? Have questions about the 1996 Mitsubishi Eclipse? Get them answered.
By Richard Truett
February 22, 1996
Mashing the accelerator pedal of the 1996 Mitsubishi Eclipse GS-T is like taking a ride on Space Mountain at Walt Disney World. In creating the Eclipse GS-T, it is as if Mitsubishi engineers setout to build a sports coupe that emulated the
exhilarating feeling you get on the roller-coaster ride, that sends cars down and around the undulating track at breakneck speeds. I can't recall testing a sports coupe recently that held the road better and delivered such a solid blast of
performance. Now that Toyota's MR2 Turbo has been retired, the leader of the pack of high-performance sports coupes is the Mitsubishi Eclipse (and its clone, the Eagle Talon). The Eclipse GS-T stands head and shoulders above every rival in the small
sports coupe class. PERFORMANCE, HANDLING Mitsubishi offers four versions of the Eclipse. The least expensive, the RS and GS models, are outfitted with a Chrysler-built, 2.0-liter four-cylinder engine that makes 140 horsepower. Mitsubishi and
Chrysler share technology and parts. Next up are the GS-T and all-wheel drive GSX models. They also are powered by a 2.0-liter engine, but it's a turbocharged unit made by Mitsubishi. The 2.0-liter, turbocharged, 16-valve, double-overhead cam
engine in the Eclipse GS-T makes 210 horsepower when it is bolted to a five-speed manual transmission. On models with an automatic transmission, horsepower is rated at 205. Motor Trend tested a five-speed GS-T and clocked a 0-to-60 time of 6.4 seconds. By
comparison, a Ford Probe GT, which has a V-6 but sells for less, makes the zero-to-60 mph run in 7.5 seconds. A Toyota Celica GT takes 8.4-seconds to reach 60 mph. Our white test car came with a smooth-shifting five-speed manual gearbox. Power is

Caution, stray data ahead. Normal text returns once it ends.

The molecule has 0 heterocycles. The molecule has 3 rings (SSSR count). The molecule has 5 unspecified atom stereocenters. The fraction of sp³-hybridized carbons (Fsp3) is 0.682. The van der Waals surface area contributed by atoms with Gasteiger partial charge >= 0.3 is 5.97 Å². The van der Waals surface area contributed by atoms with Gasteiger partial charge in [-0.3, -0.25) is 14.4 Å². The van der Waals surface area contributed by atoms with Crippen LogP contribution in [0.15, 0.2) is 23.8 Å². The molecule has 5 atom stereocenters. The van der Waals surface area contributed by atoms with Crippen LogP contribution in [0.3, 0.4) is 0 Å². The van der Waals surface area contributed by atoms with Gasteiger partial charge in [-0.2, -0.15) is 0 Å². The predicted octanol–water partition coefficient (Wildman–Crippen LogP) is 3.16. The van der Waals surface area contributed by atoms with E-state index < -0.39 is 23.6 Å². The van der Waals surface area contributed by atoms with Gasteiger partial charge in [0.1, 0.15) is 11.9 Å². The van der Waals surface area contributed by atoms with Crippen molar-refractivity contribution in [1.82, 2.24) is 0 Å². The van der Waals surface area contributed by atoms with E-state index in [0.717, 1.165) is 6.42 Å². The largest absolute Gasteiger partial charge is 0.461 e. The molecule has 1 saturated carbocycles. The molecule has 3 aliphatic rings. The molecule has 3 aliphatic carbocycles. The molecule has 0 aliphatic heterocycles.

delivered to the front wheels almost instantaneously, which is somewhat unusual for a turbocharged car. On some cars, it can take a second or two for the turbocharger - a pump driven by exhaust gasses leaving the engine - to wind up and begin pumping more
air and fuel into the engine. The Eclipse remains easy to control under hard acceleration. The four-wheel independent suspension system does an exemplary job of managing the engine's power as well as snuffing out road noise and the harshness of small
bumps. The GS-T comes with a strong set of four-wheel disc brakes; an anti-lock system is optional. The brakes grab hard and stop the car quickly. Power-assisted rack-and-pinion steering is standard. The responsive steering system has a nicely
weighted feel, and it provides crisp, sharp cornering. FIT AND FINISH Even though our test GS-T sported an expensive admission price, you won't be able to fault it for lack of equipment or the way it was assembled. The GS-T comes standard with
nearly everything you could want. And our test car worked perfectly - there weren't any squeaks or rattles. The long list of standard features includes tilt wheel; power door
locks, seats, windows and mirrors; cruise control; alloy wheels; fog lights; and an eardrum-piercing, eight-speaker AM/FM cassette/CD player. You'll find it easy to get comfortable in the Eclipse's cloth-covered bucket seats, which are firm but offer
good support. You can drive the Eclipse on long trips and not feel fatigued. The driver's seat is adjustable in six directions. Most switches and buttons are easy to reach and use. But when the shifter is in third or fifth gear, it blocks access to
the radio. As with most other sport coupes in the Eclipse's class, room for rear passengers is very limited. However, the Eclipse offers generous cargo room when you fold the split rear seats forward. It's best to think of the Eclipse as a two-seater.
The Eclipse GS-T is a fast, fun-to-drive sports car. Its aggressive appearance isn't just for looks. The turbocharged model offers serious performance, and perhaps, the most fun you can have outside an amusement park.
Specifications: 1996 Mitsubishi Eclipse GS-T Base price: $20,940. Safety: Dual air bags, side-impact protection, and front and rear crumple zones. Price as tested: $22,178. Incentives: $800 dealer rebate.
EPA rating: 23 mpg city/31 mpg highway. Truett's tip: The Mitsubishi Eclipse GS-T is a remarkably quick, agile and well-made sports coupe.